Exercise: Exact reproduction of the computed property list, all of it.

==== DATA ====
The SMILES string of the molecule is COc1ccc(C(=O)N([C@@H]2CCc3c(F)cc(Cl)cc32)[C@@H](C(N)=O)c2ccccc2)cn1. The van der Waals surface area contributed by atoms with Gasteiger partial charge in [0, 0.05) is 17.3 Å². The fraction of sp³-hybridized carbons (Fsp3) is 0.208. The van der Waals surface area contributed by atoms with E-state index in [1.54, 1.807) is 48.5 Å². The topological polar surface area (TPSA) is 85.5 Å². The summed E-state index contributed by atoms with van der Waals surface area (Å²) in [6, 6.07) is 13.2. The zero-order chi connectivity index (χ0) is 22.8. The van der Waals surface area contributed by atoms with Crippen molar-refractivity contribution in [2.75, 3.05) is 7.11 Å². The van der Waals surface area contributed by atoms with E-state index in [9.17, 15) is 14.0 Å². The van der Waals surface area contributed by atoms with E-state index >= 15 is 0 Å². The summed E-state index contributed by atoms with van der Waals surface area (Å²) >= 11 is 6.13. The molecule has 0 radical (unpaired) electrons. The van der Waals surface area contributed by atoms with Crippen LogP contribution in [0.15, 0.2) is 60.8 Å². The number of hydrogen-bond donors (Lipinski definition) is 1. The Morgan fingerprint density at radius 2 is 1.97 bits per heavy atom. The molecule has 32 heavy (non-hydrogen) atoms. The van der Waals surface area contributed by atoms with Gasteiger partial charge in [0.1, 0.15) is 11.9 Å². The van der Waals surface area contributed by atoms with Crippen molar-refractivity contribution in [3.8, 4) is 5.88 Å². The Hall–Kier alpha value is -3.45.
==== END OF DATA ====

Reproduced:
The SMILES string of the molecule is COc1ccc(C(=O)N([C@@H]2CCc3c(F)cc(Cl)cc32)[C@@H](C(N)=O)c2ccccc2)cn1. The van der Waals surface area contributed by atoms with Gasteiger partial charge in [0, 0.05) is 17.3 Å². The fraction of sp³-hybridized carbons (Fsp3) is 0.208. The van der Waals surface area contributed by atoms with E-state index in [1.54, 1.807) is 48.5 Å². The topological polar surface area (TPSA) is 85.5 Å². The summed E-state index contributed by atoms with van der Waals surface area (Å²) in [6, 6.07) is 13.2. The zero-order chi connectivity index (χ0) is 22.8. The van der Waals surface area contributed by atoms with Crippen molar-refractivity contribution in [2.75, 3.05) is 7.11 Å². The van der Waals surface area contributed by atoms with E-state index in [9.17, 15) is 14.0 Å². The van der Waals surface area contributed by atoms with E-state index >= 15 is 0 Å². The summed E-state index contributed by atoms with van der Waals surface area (Å²) >= 11 is 6.13. The molecule has 0 radical (unpaired) electrons. The van der Waals surface area contributed by atoms with Crippen LogP contribution in [0.15, 0.2) is 60.8 Å². The number of hydrogen-bond donors (Lipinski definition) is 1. The Morgan fingerprint density at radius 2 is 1.97 bits per heavy atom. The molecule has 32 heavy (non-hydrogen) atoms. The van der Waals surface area contributed by atoms with Gasteiger partial charge in [0.1, 0.15) is 11.9 Å². The van der Waals surface area contributed by atoms with Crippen molar-refractivity contribution in [3.8, 4) is 5.88 Å². The Hall–Kier alpha value is -3.45.